The great journey stories of the Hebrew Bible begin with leaving our home in Eden, they tell of wandering for a very long time in search of a new home in the land of promise, and they tell later of returning home from exile. And eventually Israel begins to realize that they are meant to build a home that will draw all the nations to Mount Zion. Isaiah's great vision of a thanksgiving feast on a mountain, to which the whole world is invited, is part of that initial discovery of a universal home-building mission, meant for all. Jesus' inauguration and incarnation of the heavenly banquet is about a home that does not depend on place, but on community gathered in the conscious presence of God.

In Death of the Hired Man, Robert Frost said that "home is the place where, when you go there, they have to take you in." We all ache for a community that will take us in, with all our warts and quirks and petty meannesses – and yet they still celebrate when they see us coming! That vision of homegoing and homecoming that underlies our deepest spiritual yearnings is also the job assignment each one of us gets in baptism – go home, and while you're at it, help to build a home for everyone else on earth. For none of us can truly find our rest in God until all of our brothers and sisters have also been welcomed home like the prodigal.

There's a wonderful Hebrew word for that vision and work – shalom. It doesn't just mean the sort of peace that comes when we're no longer at war. It's that rich and multihued vision of a world where no one goes hungry because everyone is invited to a seat at the groaning board, it's a vision of a world where no one is sick or in prison because all sorts of disease have been healed, it's a vision of a world where every human being has the capacity to use every good gift that God has given, it is a vision of a world where no one enjoys abundance at the expense of another, it's a vision of a world where all enjoy Sabbath rest in the conscious presence of God. Shalom means that all human beings live together as siblings, at peace with one another and with God, and in right relationship with all of the rest of creation. It is that vision of the lion lying down with the lamb and the small child playing over the den of the adder, where the specter of death no longer holds sway. It is that vision to which Jesus points when he says, "today this scripture has been fulfilled in your hearing." To say "shalom" is to know our own place and to invite and affirm the place of all of the rest of creation, once more at home in God.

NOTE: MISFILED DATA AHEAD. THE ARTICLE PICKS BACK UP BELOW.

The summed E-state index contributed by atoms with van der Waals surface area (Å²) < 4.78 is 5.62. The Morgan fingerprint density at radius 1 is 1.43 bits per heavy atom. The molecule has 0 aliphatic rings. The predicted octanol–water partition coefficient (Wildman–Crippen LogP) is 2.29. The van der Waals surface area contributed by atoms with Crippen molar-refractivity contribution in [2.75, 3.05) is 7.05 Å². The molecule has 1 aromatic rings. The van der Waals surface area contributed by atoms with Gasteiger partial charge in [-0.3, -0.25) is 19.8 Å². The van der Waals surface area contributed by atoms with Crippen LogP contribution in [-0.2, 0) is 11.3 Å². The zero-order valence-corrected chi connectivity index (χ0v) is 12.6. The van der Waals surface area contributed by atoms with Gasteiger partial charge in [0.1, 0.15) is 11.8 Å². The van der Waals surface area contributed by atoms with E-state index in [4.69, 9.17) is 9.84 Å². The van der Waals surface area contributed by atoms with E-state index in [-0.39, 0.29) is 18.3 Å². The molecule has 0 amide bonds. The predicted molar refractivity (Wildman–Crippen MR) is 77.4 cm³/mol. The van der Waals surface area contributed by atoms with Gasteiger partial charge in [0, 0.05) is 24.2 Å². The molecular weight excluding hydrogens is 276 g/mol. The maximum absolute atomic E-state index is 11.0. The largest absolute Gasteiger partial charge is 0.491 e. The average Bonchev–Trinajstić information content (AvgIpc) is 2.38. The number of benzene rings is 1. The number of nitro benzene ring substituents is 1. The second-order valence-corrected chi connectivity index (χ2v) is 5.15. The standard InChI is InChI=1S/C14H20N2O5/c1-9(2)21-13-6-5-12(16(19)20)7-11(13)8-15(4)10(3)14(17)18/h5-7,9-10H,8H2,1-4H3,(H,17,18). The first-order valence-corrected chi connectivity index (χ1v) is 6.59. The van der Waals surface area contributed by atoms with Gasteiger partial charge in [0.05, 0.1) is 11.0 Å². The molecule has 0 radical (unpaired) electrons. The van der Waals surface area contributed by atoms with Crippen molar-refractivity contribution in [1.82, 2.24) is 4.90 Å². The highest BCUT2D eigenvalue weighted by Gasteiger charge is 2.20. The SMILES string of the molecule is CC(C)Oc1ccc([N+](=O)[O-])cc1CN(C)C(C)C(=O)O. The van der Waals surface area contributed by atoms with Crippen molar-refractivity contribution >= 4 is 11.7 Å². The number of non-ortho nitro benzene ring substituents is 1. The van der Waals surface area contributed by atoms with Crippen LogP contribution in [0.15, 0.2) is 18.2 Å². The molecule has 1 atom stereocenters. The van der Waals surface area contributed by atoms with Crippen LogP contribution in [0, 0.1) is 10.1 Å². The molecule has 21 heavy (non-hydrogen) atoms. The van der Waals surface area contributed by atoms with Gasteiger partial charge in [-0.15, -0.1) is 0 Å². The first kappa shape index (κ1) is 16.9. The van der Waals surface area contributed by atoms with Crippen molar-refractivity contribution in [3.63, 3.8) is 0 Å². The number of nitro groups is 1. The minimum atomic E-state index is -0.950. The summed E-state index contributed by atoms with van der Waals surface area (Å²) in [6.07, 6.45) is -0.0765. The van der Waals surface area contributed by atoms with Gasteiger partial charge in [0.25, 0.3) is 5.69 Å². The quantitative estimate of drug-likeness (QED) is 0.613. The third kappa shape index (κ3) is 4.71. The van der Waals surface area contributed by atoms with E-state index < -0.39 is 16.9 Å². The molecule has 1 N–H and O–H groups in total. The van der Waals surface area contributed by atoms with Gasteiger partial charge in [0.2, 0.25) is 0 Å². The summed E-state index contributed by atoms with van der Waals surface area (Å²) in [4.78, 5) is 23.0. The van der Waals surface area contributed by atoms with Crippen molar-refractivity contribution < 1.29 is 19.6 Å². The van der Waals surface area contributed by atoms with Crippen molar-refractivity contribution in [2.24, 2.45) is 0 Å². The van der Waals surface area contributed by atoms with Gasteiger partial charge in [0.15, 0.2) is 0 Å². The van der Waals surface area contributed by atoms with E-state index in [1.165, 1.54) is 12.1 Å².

You and I have been invited into that ministry of global peace-making that makes a place and affirms a welcome for all of God's creatures. But more than welcome, that ministry invites all to feast until they are filled with God's abundance. God has spoken that dream in our hearts – through the prophets, through the patriarchs and the mystics, in human flesh in Jesus, and in each one of us at baptism. All are welcome, all are fed, all are satisfied, all are healed of the wounds and lessenings that are part of the not-yet-ness of creation.

That homecoming of shalom is both destination and journey. We cannot embark on the journey without some vision of where we are going, even though we may not reach it this side of the grave. We are really charged with seeing everyplace and all places as home, and living in a way that makes that true for every other creature on the planet. None of us can be fully at home, at rest, enjoying shalom, unless all the world is as well. Shalom is the fruit of living that dream. We live in a day where there is a concrete possibility of making that dream reality for the most destitute, forgotten, and ignored of our fellow travelers – for the castaways, for those in peril or just barely afloat on life's restless sea.

This church has said that our larger vision will be framed and shaped in the coming years by the vision of shalom embedded in the Millennium Development Goals – a world where the hungry are fed, the ill are healed, the young educated, women and men treated equally, and where all have access to clean water and adequate sanitation, basic health care, and the promise of development that does not endanger the rest of creation. That vision of abundant life is achievable in our own day, but only with the passionate commitment of each and every one of us. It is God's vision of homecoming for all humanity. [Applause]

The ability of any of us to enjoy shalom depends on the health of our neighbors. If some do not have the opportunity for health or wholeness, then none of us can enjoy true and perfect holiness. The writer of Ephesians implores us to maintain the unity of the Spirit in the bond of peace – to be at one in God's shalom. That is our baptismal task and hope, and unless each of the members of the body enjoys shalom we shall not live as one. That dream of God, that word of God spoken in each one of us at baptism also speaks hope of its realization.